The most commonly diverted prescription drugs are stimulants e.g. methylphenidate (Ritalin), pseudoephedrine, opioid Analgesics like hydrocodone (Vicodin, Lortab) and Dextromethorphan. When used legitimately for their intended medical purposes, they are safe and effective.

The example of stimulants illustrates the problem: stimulants are used to treat attention deficit/hyperactivity disorder (ADHD). ADHD is a mental health disorder, which the Centers for Disease Control estimates affects up to 7 percent of school-age children in the US. Research shows more than 50 percent of individuals will still have symptoms as adults. Doctors use medication and behavior therapy to treat it, tremendously improving their patients' lives.

Unfortunately, research and news reports show college students who do not have ADHD are obtaining prescription stimulants to feel "speedy" or pull all-nighters to study and attempt to keep up or improve their grades. It used to be that the drug of choice for desperate students determined to pull all-nighters was a dubious combination of coffee and diet pills. These days, students seem to be looking for something more potent.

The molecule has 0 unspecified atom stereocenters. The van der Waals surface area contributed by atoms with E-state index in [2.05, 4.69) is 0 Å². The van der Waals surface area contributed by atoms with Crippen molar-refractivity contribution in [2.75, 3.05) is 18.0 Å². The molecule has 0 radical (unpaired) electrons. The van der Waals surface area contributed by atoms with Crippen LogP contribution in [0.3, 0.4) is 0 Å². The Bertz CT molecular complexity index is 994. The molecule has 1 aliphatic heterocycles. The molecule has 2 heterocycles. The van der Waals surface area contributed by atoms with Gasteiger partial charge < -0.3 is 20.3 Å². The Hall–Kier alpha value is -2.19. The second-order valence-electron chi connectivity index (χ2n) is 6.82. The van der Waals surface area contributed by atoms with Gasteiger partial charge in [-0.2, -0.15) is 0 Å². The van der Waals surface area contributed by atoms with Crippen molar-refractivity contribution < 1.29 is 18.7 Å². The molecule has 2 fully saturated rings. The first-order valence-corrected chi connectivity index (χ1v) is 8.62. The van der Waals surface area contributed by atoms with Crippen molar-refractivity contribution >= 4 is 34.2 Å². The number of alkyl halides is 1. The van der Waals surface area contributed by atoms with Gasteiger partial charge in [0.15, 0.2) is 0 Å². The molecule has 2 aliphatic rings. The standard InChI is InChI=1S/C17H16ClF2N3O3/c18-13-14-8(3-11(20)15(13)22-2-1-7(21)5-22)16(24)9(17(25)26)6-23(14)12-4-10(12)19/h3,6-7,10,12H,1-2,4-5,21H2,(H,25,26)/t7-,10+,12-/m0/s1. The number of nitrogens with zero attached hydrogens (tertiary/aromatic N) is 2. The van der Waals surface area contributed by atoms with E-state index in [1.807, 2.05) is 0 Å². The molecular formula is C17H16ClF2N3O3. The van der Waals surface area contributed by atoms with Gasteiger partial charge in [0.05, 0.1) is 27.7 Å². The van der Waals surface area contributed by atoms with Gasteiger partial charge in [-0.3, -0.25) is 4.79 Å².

Of the 2,250 college-age students who completed an Internet survey, 3 percent reported illicit methylphenidate [Ritalin] use within the past year. Illicit methylphenidate users were significantly more likely to use alcohol and drugs and report adverse alcohol- and drug-related consequences. In other words, a hit of Ritalin is likely to be on the weekly party menu of binge drinking and other drugs of choice. The irony here is this runs counter to all the research that shows people who use these medications for their prescribed and legitimate use are less likely to abuse other drugs.